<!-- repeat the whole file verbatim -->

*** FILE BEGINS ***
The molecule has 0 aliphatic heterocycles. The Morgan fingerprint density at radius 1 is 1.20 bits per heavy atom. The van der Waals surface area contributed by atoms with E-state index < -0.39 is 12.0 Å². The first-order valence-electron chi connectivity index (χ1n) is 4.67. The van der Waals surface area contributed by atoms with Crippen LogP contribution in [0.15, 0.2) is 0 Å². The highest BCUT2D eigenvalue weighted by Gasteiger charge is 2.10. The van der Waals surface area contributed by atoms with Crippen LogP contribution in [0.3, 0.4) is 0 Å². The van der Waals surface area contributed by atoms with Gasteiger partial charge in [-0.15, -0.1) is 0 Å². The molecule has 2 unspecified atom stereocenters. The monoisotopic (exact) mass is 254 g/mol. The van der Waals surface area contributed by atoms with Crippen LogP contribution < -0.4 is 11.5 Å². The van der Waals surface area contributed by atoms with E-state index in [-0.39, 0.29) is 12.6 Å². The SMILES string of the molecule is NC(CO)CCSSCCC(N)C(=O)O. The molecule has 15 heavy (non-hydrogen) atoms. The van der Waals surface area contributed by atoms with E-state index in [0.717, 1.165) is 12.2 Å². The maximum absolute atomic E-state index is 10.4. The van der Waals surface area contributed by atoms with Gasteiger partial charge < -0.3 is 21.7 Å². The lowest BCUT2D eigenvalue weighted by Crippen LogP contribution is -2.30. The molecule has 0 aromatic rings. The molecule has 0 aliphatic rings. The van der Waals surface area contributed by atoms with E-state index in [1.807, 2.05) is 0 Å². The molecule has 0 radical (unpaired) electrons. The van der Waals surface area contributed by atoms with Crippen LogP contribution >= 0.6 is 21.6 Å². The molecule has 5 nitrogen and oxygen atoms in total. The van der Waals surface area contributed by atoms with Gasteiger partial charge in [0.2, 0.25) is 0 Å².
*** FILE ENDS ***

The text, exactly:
The molecule has 0 aliphatic heterocycles. The Morgan fingerprint density at radius 1 is 1.20 bits per heavy atom. The van der Waals surface area contributed by atoms with E-state index < -0.39 is 12.0 Å². The first-order valence-electron chi connectivity index (χ1n) is 4.67. The van der Waals surface area contributed by atoms with Crippen LogP contribution in [0.15, 0.2) is 0 Å². The highest BCUT2D eigenvalue weighted by Gasteiger charge is 2.10. The van der Waals surface area contributed by atoms with Crippen LogP contribution in [0.3, 0.4) is 0 Å². The van der Waals surface area contributed by atoms with Gasteiger partial charge in [-0.15, -0.1) is 0 Å². The molecule has 2 unspecified atom stereocenters. The monoisotopic (exact) mass is 254 g/mol. The van der Waals surface area contributed by atoms with Crippen LogP contribution < -0.4 is 11.5 Å². The van der Waals surface area contributed by atoms with E-state index in [-0.39, 0.29) is 12.6 Å². The SMILES string of the molecule is NC(CO)CCSSCCC(N)C(=O)O. The molecule has 15 heavy (non-hydrogen) atoms. The van der Waals surface area contributed by atoms with E-state index in [0.717, 1.165) is 12.2 Å². The maximum absolute atomic E-state index is 10.4. The van der Waals surface area contributed by atoms with Gasteiger partial charge < -0.3 is 21.7 Å². The lowest BCUT2D eigenvalue weighted by Crippen LogP contribution is -2.30. The molecule has 0 aromatic rings. The molecule has 0 aliphatic rings. The van der Waals surface area contributed by atoms with E-state index in [1.807, 2.05) is 0 Å². The molecule has 0 radical (unpaired) electrons. The van der Waals surface area contributed by atoms with Crippen LogP contribution >= 0.6 is 21.6 Å². The molecule has 5 nitrogen and oxygen atoms in total. The van der Waals surface area contributed by atoms with Gasteiger partial charge in [0.2, 0.25) is 0 Å².